Where does the climax in The Chrysalids begin?

1 Answer | Add Yours

accessteacher's profile pic

accessteacher | High School Teacher | (Level 3) Distinguished Educator

Posted on

Remember that the climax in terms of the structure of the plot of a novel is defined as the key scene in the story - that tense or exciting or terrifying moment when our emotional involvement is greatest. During the climax we learn what the outcome of the conflict is going to be. The climax is also the penultimate part of the plot structure coming as it does just before the resolution.

So, when we think about this great novel, for me the most tense, exciting and terrifying moment comes towards the end of the novel in Chapter 14 and 15. What we see is a massive collision of all the different parties in the novel with David, Rosalind and Petra caught in the middle. Having fled Waknuk and having sought safety in the Fringes, we find out that in a sense they have gone from the frying pan into the fire. David's uncle wants to kill David and keep Rosalind for himself to breed children. They clearly have not found the safety they wanted. However, at the same time, David's father is heading an armed force that is invading the Fringes to capture David and Rosalind and also kill as many "deviants" as possible. But, as if this was not exciting enough for us, we are also desperately waiting the arrival of Petra's friend for Sealand, who is coming to help David, Rosalind and Petra escape. Phew! Are you sitting on the edge of your seat yet? You should be! The resolution of course focusses on how these various conflicts are played out and ended, leading to the end of the novel.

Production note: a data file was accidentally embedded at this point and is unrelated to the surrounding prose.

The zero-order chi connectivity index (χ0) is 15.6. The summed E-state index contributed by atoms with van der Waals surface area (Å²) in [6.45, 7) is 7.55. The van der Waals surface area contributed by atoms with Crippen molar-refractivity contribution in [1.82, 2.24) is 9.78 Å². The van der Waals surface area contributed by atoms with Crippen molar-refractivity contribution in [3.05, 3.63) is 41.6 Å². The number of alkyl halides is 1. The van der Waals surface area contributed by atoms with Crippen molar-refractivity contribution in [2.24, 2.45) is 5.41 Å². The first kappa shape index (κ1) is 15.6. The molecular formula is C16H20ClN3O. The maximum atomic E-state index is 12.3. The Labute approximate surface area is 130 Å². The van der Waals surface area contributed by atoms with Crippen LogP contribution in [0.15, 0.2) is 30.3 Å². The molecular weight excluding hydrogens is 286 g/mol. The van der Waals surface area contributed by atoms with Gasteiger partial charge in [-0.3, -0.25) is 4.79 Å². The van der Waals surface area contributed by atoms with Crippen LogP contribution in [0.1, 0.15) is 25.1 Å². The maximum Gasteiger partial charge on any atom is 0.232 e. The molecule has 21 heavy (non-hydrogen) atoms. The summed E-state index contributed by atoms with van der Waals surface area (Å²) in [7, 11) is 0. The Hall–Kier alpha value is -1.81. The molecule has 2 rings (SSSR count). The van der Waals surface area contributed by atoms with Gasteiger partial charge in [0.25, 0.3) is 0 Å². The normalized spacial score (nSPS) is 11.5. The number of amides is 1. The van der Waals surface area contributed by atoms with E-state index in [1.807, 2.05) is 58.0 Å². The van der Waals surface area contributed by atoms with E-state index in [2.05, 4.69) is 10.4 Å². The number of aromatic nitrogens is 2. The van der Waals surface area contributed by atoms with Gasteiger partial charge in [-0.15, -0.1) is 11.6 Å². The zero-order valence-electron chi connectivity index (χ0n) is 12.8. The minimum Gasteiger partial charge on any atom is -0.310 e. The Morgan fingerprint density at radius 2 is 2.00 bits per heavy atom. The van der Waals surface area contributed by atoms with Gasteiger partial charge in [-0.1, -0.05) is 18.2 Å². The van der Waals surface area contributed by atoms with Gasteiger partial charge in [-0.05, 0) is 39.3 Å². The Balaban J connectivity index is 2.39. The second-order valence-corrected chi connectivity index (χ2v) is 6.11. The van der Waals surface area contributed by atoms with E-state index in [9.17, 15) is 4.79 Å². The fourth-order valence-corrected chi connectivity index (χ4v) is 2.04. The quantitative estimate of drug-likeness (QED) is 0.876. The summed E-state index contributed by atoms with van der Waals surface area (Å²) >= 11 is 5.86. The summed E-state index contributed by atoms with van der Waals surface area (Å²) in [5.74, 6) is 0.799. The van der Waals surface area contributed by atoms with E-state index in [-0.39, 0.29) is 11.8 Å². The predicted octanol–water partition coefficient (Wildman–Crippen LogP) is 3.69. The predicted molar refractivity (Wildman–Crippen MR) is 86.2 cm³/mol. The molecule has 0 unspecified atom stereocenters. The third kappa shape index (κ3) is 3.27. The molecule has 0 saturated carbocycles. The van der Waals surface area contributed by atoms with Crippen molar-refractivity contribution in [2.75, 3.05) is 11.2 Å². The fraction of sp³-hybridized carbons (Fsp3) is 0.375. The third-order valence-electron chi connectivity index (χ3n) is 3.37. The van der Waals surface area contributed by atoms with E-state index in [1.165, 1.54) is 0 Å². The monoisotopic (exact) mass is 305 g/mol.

We’ve answered 318,996 questions. We can answer yours, too.

Ask a question